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15 Grocery Store Habits That Will Save You Money In The Long Run

No need for extreme couponing.

Hannah Wong/BuzzFeed

We recently asked members of the BuzzFeed Community to share their best tips for saving money on groceries.



Here are some of their best tips:

1. Hit up the ugly produce section of your grocery store and farmers market for discounted items perfect for jams, sauces, and baked goods.

Stephanie Quilao/Facebook, Instagram: @veggie_bones_72

"At the farmers market, I save money buying the cosmetically challenged (AKA ugly) produce. They just have bruises, nicks, and odd shapes, but are still good to eat. The ugly fruits are especially great to make jams, pies, ice cream, or sauce."

—Stephanie Quilao, Facebook



2. Make a list of produce items that are consistently the cheapest and meal plan around those.

Instagram: @charliesfruitonline

"I literally have a spreadsheet of vegetables priced by serving that I update weekly. I try and use the cheapest ten as my main ingredients in that weeks meals and strictly avoid the most expensive 10. It’s a little extreme, but it does make a difference."

—Lauren Ramsey, Facebook

3. Buy your most used items in bulk to save you money in the long run.

"Buy in bulk! Honestly — buying smaller packages of everyday things costs way more than getting a bigger size once."

—Marie Fischer, Facebook



4. Eat what's in season — not only will it taste better, but it's usually cheaper.

Alice Mongkongllite / BuzzFeed

"Eat what's in season! Your food will be MUCH fresher and the taste can't be beat! This is usually the produce that's on sale, too."

—Gina Guadagnino, Facebook

5. Never go grocery shopping without making a list.

"Lists lists lists! Planning ahead to know what I will be making for the week and what ingredients I will need prevents me from spending two hours at the grocery store just to get home and realize all I got was Oreos and sparkling water."

—Mickaylla Anderson, Facebook



6. Don't do all your grocery shopping at one store.

"I go to multiple stores. I average about $35 a week for groceries for just me. I get most of my pantry stuff from Aldi and a little from Kroger or Walmart — then I buy most of my produce at another market."

—Kate Speese, Facebook

"Realize that all supermarkets are the same price, they just have inflated prices on different things. It all balances out in the end. One store sells cheaper milk, the other store has cheaper and better quality produce. Multiple stops can be worth it."

—Austin Geyer, Facebook

7. Download apps from your favorite grocery stores to check before shopping, and ones that give you cash back after shopping.

Instagram: @_debtfreejourneyinaz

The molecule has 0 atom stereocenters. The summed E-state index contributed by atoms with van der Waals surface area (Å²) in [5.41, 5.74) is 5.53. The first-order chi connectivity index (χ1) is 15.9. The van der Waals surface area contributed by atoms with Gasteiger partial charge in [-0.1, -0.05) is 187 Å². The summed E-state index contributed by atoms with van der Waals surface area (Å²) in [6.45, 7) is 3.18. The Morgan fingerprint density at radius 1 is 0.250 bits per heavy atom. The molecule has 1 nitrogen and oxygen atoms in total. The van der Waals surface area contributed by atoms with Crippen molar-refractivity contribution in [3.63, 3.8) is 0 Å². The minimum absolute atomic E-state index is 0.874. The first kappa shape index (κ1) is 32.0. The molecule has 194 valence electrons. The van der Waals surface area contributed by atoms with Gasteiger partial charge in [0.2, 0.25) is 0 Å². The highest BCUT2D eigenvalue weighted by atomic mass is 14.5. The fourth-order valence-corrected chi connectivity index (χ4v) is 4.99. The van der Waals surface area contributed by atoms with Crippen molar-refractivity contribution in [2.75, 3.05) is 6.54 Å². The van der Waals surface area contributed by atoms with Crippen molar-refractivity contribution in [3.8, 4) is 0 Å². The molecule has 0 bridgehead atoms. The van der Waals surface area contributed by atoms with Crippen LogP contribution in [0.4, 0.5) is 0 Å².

"I use the Kroger app to look at what’s on sale and gather coupons before going shopping. Then, once I get home, I check the Ibotta app to see if I can get credit for anything I bought."

—Ashley Lawson, Facebook



8. Instead of buying large packs of prepackaged meat, hit up the butcher counter to get just what you need.


"If you eat meat, go to the deli rather than getting pre-packaged meat — especially if you’re cooking for just one or two people. For example, I don’t eat bacon regularly and needed just three slices for a recipe — so rather than buying a whole package, I bought just three slices."


9. Look at the price per ounce to make sure you're actually getting the best deal.

Instagram: @empoweredcurvywomen

"Look at the price per pound/ounce. For instance, a local Brie cheese may cost $11/lb. while imported Brie from France might cost $16/lb. Both will have the same triangle shape but the imported one will be much thinner to create the illusion that you're getting just as much as the local one."

—Paula Chea, Facebook



10. Buy groceries that you can use in multiple ways such as shredded lettuce, rice, and pasta.

Instagram: @neilnumberman

"Buy ingredients that do double duty. One bag of shredded lettuce can go into tacos, BLT's, and sandwiches."

—Becca Pinckney, Facebook

11. Shop discounted items that are nearing their sell-by date and store them in your freezer...

"Keep an eye out for items that get discounted because they’re going out of date. Bread? Freeze it. Meat? Freeze it."

—Thea Butler, Facebook



12. And if you can, do your grocery shopping online.

"Makes me order what I need and what I'm going to use up. Also, online means I'm not tempted by bad foods."

—Chessie Mae Randell, Facebook

13. Look on the top and bottom of shelves for cheaper store brand products.

Getty Images

"The upper and lower shelves have the cheaper products."

—Pids Dulay, Facebook

"Always buy store brands! There’s never been a difference in quality or freshness, and you always save a couple bucks per item!"

—Amanda Doherty, Facebook



14. If your store offers curbside pickup, order in advance to prevent yourself from buying anything you don't need...

Instagram: @chris_hudgens

"Our local store has online ordering where you shop online and choose a pickup time (usually the next day). Utilizing this service helps me avoid impulse buys."


"Walmart’s free grocery pickup — instead of wandering the aisles and buying way more than I need, I stand in front of my pantry/fridge and just order what I’m out of."


15. And try turning grocery shopping into a challenge — it'll make sticking to your budget feel like less of a chore.

Georgerudy / Getty Images

"Make a budget and challenge yourself to stick to it — no excuses! Try to stay between $25-$35 per person per week, depending on where you live of course."

—Mackenzie Eve Orpen, Facebook

Note: Submissions have been edited for length and/or clarity.

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